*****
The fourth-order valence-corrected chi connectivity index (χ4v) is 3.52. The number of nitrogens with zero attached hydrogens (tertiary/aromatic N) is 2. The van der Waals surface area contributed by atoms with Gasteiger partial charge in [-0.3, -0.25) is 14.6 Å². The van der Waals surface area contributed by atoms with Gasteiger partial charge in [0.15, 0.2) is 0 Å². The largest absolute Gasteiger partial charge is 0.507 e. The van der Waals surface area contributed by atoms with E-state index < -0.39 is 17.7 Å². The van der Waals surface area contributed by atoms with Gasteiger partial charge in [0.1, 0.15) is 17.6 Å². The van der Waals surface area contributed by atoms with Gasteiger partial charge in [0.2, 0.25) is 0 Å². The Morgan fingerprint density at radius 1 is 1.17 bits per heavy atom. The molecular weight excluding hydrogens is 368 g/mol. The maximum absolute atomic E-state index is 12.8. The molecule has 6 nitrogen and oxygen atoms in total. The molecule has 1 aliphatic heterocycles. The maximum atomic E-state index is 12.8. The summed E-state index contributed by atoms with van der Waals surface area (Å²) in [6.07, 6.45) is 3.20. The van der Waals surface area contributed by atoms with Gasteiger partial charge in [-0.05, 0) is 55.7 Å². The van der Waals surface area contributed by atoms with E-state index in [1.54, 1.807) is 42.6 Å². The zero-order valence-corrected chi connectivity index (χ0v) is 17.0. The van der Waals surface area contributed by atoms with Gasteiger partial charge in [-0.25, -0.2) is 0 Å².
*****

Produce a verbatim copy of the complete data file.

The fourth-order valence-corrected chi connectivity index (χ4v) is 3.52. The number of nitrogens with zero attached hydrogens (tertiary/aromatic N) is 2. The van der Waals surface area contributed by atoms with Gasteiger partial charge in [-0.3, -0.25) is 14.6 Å². The van der Waals surface area contributed by atoms with Gasteiger partial charge in [0.15, 0.2) is 0 Å². The largest absolute Gasteiger partial charge is 0.507 e. The van der Waals surface area contributed by atoms with E-state index < -0.39 is 17.7 Å². The van der Waals surface area contributed by atoms with Gasteiger partial charge in [0.1, 0.15) is 17.6 Å². The van der Waals surface area contributed by atoms with Gasteiger partial charge in [0.2, 0.25) is 0 Å². The Morgan fingerprint density at radius 1 is 1.17 bits per heavy atom. The molecular weight excluding hydrogens is 368 g/mol. The maximum absolute atomic E-state index is 12.8. The molecule has 6 nitrogen and oxygen atoms in total. The molecule has 1 aliphatic heterocycles. The maximum atomic E-state index is 12.8. The summed E-state index contributed by atoms with van der Waals surface area (Å²) in [6.07, 6.45) is 3.20. The van der Waals surface area contributed by atoms with Gasteiger partial charge in [-0.05, 0) is 55.7 Å². The van der Waals surface area contributed by atoms with E-state index in [1.54, 1.807) is 42.6 Å². The zero-order valence-corrected chi connectivity index (χ0v) is 17.0. The van der Waals surface area contributed by atoms with Gasteiger partial charge in [-0.25, -0.2) is 0 Å².